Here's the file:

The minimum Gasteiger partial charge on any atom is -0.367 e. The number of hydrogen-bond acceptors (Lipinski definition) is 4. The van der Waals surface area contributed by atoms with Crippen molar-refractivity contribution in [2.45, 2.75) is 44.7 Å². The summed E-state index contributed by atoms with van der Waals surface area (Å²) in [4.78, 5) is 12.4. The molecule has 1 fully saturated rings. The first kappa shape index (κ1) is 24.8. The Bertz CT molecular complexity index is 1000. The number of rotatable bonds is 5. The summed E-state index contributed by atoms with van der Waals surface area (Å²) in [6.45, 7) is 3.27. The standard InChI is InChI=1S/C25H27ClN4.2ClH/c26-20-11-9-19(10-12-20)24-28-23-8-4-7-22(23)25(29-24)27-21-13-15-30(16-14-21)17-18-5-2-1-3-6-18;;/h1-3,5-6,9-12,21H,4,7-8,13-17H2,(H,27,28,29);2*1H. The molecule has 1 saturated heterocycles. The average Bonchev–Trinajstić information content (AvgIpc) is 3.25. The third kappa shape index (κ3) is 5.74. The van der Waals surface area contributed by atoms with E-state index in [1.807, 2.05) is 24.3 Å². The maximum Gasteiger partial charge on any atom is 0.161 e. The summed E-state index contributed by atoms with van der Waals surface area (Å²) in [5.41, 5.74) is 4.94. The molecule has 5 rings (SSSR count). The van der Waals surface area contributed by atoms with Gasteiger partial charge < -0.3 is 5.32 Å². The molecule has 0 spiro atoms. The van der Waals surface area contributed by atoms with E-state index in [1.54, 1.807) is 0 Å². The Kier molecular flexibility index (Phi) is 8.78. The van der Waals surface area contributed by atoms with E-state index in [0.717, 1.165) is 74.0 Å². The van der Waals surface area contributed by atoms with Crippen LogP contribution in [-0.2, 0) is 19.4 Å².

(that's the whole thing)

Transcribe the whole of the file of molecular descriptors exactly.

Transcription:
The minimum Gasteiger partial charge on any atom is -0.367 e. The number of hydrogen-bond acceptors (Lipinski definition) is 4. The van der Waals surface area contributed by atoms with Crippen molar-refractivity contribution in [2.45, 2.75) is 44.7 Å². The summed E-state index contributed by atoms with van der Waals surface area (Å²) in [4.78, 5) is 12.4. The molecule has 1 fully saturated rings. The first kappa shape index (κ1) is 24.8. The Bertz CT molecular complexity index is 1000. The number of rotatable bonds is 5. The summed E-state index contributed by atoms with van der Waals surface area (Å²) in [6.45, 7) is 3.27. The standard InChI is InChI=1S/C25H27ClN4.2ClH/c26-20-11-9-19(10-12-20)24-28-23-8-4-7-22(23)25(29-24)27-21-13-15-30(16-14-21)17-18-5-2-1-3-6-18;;/h1-3,5-6,9-12,21H,4,7-8,13-17H2,(H,27,28,29);2*1H. The molecule has 1 saturated heterocycles. The average Bonchev–Trinajstić information content (AvgIpc) is 3.25. The third kappa shape index (κ3) is 5.74. The van der Waals surface area contributed by atoms with E-state index in [1.807, 2.05) is 24.3 Å². The maximum Gasteiger partial charge on any atom is 0.161 e. The summed E-state index contributed by atoms with van der Waals surface area (Å²) in [5.41, 5.74) is 4.94. The molecule has 5 rings (SSSR count). The van der Waals surface area contributed by atoms with Gasteiger partial charge < -0.3 is 5.32 Å². The molecule has 0 spiro atoms. The van der Waals surface area contributed by atoms with E-state index in [1.54, 1.807) is 0 Å². The Kier molecular flexibility index (Phi) is 8.78. The van der Waals surface area contributed by atoms with E-state index in [0.717, 1.165) is 74.0 Å². The van der Waals surface area contributed by atoms with Crippen LogP contribution in [-0.2, 0) is 19.4 Å².